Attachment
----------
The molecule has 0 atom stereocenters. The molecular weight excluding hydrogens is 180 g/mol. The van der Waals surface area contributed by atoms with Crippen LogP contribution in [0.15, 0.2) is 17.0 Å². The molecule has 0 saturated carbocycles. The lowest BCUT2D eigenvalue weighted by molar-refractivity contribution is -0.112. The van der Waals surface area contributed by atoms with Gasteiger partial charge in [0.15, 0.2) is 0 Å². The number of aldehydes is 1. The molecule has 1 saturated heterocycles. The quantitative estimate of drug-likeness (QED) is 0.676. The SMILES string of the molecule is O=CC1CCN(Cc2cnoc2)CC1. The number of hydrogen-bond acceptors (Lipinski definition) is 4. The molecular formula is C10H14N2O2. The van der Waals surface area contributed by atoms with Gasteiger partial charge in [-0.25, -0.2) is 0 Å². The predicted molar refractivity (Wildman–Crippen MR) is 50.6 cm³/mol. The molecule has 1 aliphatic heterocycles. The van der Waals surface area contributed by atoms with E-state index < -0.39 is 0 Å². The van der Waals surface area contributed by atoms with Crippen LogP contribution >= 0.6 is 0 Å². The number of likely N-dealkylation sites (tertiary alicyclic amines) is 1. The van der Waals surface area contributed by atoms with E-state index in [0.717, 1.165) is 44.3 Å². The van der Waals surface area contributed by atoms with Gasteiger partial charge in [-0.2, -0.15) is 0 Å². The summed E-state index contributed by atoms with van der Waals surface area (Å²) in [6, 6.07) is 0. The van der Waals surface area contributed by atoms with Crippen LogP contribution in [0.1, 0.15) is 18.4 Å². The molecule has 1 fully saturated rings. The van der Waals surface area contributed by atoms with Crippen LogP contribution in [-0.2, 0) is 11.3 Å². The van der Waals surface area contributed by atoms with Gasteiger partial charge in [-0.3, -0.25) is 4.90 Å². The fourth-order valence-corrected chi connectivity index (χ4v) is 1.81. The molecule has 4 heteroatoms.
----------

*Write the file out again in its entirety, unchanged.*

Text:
The molecule has 0 atom stereocenters. The molecular weight excluding hydrogens is 180 g/mol. The van der Waals surface area contributed by atoms with Crippen LogP contribution in [0.15, 0.2) is 17.0 Å². The molecule has 0 saturated carbocycles. The lowest BCUT2D eigenvalue weighted by molar-refractivity contribution is -0.112. The van der Waals surface area contributed by atoms with Gasteiger partial charge in [0.15, 0.2) is 0 Å². The number of aldehydes is 1. The molecule has 1 saturated heterocycles. The quantitative estimate of drug-likeness (QED) is 0.676. The SMILES string of the molecule is O=CC1CCN(Cc2cnoc2)CC1. The number of hydrogen-bond acceptors (Lipinski definition) is 4. The molecular formula is C10H14N2O2. The van der Waals surface area contributed by atoms with Gasteiger partial charge in [-0.25, -0.2) is 0 Å². The predicted molar refractivity (Wildman–Crippen MR) is 50.6 cm³/mol. The molecule has 1 aliphatic heterocycles. The van der Waals surface area contributed by atoms with E-state index < -0.39 is 0 Å². The van der Waals surface area contributed by atoms with Crippen LogP contribution >= 0.6 is 0 Å². The number of likely N-dealkylation sites (tertiary alicyclic amines) is 1. The van der Waals surface area contributed by atoms with E-state index in [0.717, 1.165) is 44.3 Å². The van der Waals surface area contributed by atoms with Gasteiger partial charge in [-0.2, -0.15) is 0 Å². The summed E-state index contributed by atoms with van der Waals surface area (Å²) in [6, 6.07) is 0. The van der Waals surface area contributed by atoms with Crippen LogP contribution in [0.1, 0.15) is 18.4 Å². The molecule has 1 fully saturated rings. The van der Waals surface area contributed by atoms with Crippen LogP contribution in [-0.2, 0) is 11.3 Å². The van der Waals surface area contributed by atoms with Gasteiger partial charge in [-0.3, -0.25) is 4.90 Å². The fourth-order valence-corrected chi connectivity index (χ4v) is 1.81. The molecule has 4 heteroatoms.